Creating Research Impact - How We Make Homelessness Research Matter

York University
December 10, 2012

It wasn’t so long ago that I would lament the lack of impact of research on the homelessness crisis in Canada. You often used to hear people say, “We don’t need research – we know what the problem is and we know what the solution is.”

I used to think, well, wrong on all counts. I could understand people’s impatience with the lack of progress, but really, I couldn’t think of any other crisis – whether it be HIV/AIDS, cancer or global warming – where people would see no need for research. What made this crisis so special?

The good news is that things have begun to change in a big way in the last several years. Communities across Canada are starting to see the value of research, and many researchers finding better ways to engage with service providers, communities, government and with people who have experienced homelessness in order to conduct research that contributes to solutions.

There are in fact many clear ways in which research can make an important contribution. First, there is conceptual research. This is research that inspires shifts in how we think about, understand and talk about the problem of homelessness. Research that poses the question, ‘can we and should we do things differently?’ Here I’m thinking of Hal Pawson’s work on homelessness prevention that has been so influential around the world, or Culhane and Metraux’ work on chronic homelessness in the United States. The recent CHRN Canadan Definition of Homelessness, produced through a collaborative process involving researchers, service providers, people in government and those with lived experience, is conceptual work in that it gives us clear language about how to think about homelessness.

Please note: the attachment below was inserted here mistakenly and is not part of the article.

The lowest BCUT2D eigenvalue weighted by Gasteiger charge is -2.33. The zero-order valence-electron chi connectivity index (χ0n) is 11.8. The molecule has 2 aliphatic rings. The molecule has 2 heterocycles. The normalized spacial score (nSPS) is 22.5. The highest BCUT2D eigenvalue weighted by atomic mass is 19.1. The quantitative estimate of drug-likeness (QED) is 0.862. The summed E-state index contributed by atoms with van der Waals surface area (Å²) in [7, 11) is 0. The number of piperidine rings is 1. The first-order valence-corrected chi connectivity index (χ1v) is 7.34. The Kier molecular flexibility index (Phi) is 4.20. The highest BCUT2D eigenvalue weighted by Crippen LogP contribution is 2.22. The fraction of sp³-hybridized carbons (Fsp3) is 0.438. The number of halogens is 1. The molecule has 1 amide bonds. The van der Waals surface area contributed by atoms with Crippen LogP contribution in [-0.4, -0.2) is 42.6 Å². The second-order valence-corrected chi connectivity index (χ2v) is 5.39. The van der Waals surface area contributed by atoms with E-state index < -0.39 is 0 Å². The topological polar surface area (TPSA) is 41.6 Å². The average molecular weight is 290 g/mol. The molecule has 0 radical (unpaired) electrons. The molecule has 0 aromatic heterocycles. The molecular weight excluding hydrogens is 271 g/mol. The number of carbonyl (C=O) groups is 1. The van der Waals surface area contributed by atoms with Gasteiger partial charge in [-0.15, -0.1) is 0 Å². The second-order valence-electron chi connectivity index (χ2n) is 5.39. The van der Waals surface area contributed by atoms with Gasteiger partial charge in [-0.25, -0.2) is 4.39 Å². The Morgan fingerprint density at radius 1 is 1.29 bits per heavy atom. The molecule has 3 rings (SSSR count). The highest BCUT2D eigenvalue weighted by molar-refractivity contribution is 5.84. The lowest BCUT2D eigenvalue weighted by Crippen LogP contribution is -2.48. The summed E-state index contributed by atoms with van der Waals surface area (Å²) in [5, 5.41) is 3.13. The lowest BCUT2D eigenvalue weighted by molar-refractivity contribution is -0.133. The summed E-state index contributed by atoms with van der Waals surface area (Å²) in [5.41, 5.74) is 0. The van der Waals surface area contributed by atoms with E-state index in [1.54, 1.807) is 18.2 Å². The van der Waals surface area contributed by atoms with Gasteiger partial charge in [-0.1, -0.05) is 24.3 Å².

The second kind of research that matters is instrumental research. This is research that helps us understand the effectiveness of our responses to homelessness. In other words, we can no longer just assume we are doing the right thing; we need to better understand, what works, why it works, for whom it works and under what conditions. There is growing recognition in the homelessness sector that we need to do more work on evaluating programs, using data management systems to understand the work at the systems level, and develop robust case study analyses of policy, systems and program level responses that will allow communities to share and adapt promising practices. The At Home / Chez Soi project (funded by the Mental Health Commission of Canada) is the most extensive research project on Housing First ever conducted, and is already showing amazing results. This research will help us really understand how Housing First works for different sub-populations, and in different urban and rural community contexts.